Construction was beginning in earnest after mammoth discoveries off the northern coast a decade ago. A new airport and roads had started to frame projects that would transform one of the world’s poorest countries. Production wells were on the brink of being drilled along with early development of onshore facilities to super-cool gas into liquid for export.
But the rigs have been sent away and the sites are quiet, and it’s not just because of the coronavirus pandemic. Plans by companies including Total SA and Exxon Mobil Corp. are threatened on three fronts — each devastating in their own right.
Oil’s plunge has cut industry spending worldwide, the virus has spread through Total’s construction camp and attacks by an Islamic State-linked insurgency have surged.
The south-east African nation has been banking on the biggest investment projects on the continent to generate nearly $100 billion in state revenue over 25 years, more than seven times its gross domestic product.
Part of that money is meant to help service a Eurobond the government restructured last year. The coupon on the $900 million debt will nearly double to 9% in 2024, when gas production was scheduled to ramp up significantly.
Exxon, which has the biggest project costing as much as $30 billion, has indefinitely delayed a final investment decision. Rome-based Eni SpA says it’s pushing ahead with its smaller floating LNG project scheduled to start in 2022. Total hasn’t changed its target to start exporting in four years.
Output at Exxon’s project may be delayed by a year to 2026, according to an International Monetary Fund report on April 30. Total might also face a year’s delay, according to Andy Flower, a U.K.-based independent LNG consultant.
Even when the pandemic passes and prices recover, Mozambique’s government will need to quell violence that’s killed hundreds of people in Cabo Delgado province. Nowhere else globally saw as big an increase in Islamist-militant attacks last year and they increased in 2020, with a 300% jump in the first four months, according to Madison, Wisconsin-based Armed Conflict Location & Event Data Project.
While the developers will ultimately emerge from the downturn, “we’re tending to overlook that the insurgency has been the Sword of Damocles over the projects,” said Florival Mucave, president of the Mozambican oil and gas chamber.
The insurgency has been escalating in recent weeks, according to Darias Jonker, a London-based director at Eurasia Group Ltd. “Government seems to be losing the fight.”
Casualties were heavy in April, with the government claiming some success. On April 7, militants killed 52 civilians in a town called Xitaxi after they refused to join the group. The massacre was in response to defense-forces successes in killing dozens of insurgents, the government said last week.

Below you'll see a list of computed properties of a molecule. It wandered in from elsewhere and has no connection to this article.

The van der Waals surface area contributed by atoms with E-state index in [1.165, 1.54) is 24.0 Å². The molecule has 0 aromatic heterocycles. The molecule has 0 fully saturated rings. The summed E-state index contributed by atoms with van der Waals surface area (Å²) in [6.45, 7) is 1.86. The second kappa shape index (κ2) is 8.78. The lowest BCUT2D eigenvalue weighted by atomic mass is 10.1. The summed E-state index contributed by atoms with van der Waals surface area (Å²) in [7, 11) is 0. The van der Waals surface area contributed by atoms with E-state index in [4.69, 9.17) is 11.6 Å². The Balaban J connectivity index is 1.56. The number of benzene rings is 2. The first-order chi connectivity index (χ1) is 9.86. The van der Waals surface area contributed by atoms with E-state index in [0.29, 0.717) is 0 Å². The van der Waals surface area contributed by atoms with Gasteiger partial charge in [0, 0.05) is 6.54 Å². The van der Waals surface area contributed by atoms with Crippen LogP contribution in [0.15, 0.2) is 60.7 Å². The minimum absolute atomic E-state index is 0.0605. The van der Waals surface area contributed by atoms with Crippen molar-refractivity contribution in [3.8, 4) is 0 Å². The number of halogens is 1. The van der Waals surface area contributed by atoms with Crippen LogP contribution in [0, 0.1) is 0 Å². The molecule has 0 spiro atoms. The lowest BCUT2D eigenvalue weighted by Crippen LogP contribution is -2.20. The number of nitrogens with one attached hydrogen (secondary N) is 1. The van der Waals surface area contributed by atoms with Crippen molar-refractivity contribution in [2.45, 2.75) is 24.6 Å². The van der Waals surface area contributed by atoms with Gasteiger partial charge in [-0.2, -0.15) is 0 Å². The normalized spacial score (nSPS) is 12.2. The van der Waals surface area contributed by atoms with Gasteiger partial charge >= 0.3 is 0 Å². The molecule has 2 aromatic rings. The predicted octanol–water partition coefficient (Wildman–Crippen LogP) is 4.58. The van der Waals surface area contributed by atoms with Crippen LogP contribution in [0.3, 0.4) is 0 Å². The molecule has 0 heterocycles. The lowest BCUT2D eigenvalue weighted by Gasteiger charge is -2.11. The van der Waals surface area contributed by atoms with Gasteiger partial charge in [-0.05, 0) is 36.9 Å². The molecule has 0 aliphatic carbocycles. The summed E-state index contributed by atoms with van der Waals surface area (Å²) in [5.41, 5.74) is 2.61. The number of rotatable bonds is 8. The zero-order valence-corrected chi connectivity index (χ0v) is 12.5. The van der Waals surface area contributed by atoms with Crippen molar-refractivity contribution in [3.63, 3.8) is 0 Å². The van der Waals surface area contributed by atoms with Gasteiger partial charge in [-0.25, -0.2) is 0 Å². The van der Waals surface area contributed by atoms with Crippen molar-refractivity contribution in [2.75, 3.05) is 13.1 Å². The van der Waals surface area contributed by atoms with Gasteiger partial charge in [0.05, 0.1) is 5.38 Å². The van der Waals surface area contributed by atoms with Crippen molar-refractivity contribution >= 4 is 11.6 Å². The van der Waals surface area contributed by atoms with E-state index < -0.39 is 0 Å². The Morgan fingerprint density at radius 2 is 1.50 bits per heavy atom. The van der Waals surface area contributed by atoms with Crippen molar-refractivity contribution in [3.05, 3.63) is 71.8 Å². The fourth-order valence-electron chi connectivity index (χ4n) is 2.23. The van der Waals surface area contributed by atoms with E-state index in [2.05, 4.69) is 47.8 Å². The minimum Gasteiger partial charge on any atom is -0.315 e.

The coronavirus has taken its toll on the Total site. It accounts for nearly all of the confirmed infections in the country, a tragic twist for a project that was supposed to transform the nation’s fortune. The company says it’s restricted activity to essential services.
“In agreement with Mozambican health authorities, we are significantly reducing the number of people at site to allow for a thorough program of disinfection,” a spokeswoman for the project said. “This is the best way to rid the site of the virus and ensure we are well-placed to return to work when the effects of the global pandemic begin to ease.”
Anadarko Petroleum Corp. made the most significant East African gas discoveries in Mozambique’s relatively unexplored waters just over 10 years ago. Cove Energy Ltd. was a minority partner that raised money for a stake in the project.
“They understood very well the potential,” Michael Blaha, Cove’s then chairman, said of the government. “LNG was the only option.”
Anadarko’s Mozambique LNG project would eventually be taken over by Occidental Petroleum Corp. and later sold to Total. As the project’s ownership changed, so did expectations and timelines.
“There was too much expectation in the sense that things will start moving straight away,” Couto, the Maputo-based lawyer, recalled after the discovery. “People looked at Qatar and said we’re going to be there in five years.”
Qatar was the world’s biggest exporter of the fuel in 2018, according to BP Plc.
The prospect of unprecedented and relatively quick revenue for Mozambique would lay the ground for a secret debt and corruption scandal that led to the country seeking to restructure about $2 billion of loans in 2016. Between commodity cycles, cyclones that battered the coast last year and Covid-19, the path to gas exports has been a long and rocky one.
Back at Couto’s after-work drinks, the setting sun reflected over the capital city’s port. His friend reminded him that they’d been anticipating Mozambique’s milestone year for each of the last four.
“I don’t doubt that it’s going to happen, eventually it’s going to start working,” Couto said. “The question is ‘can we survive everything’.”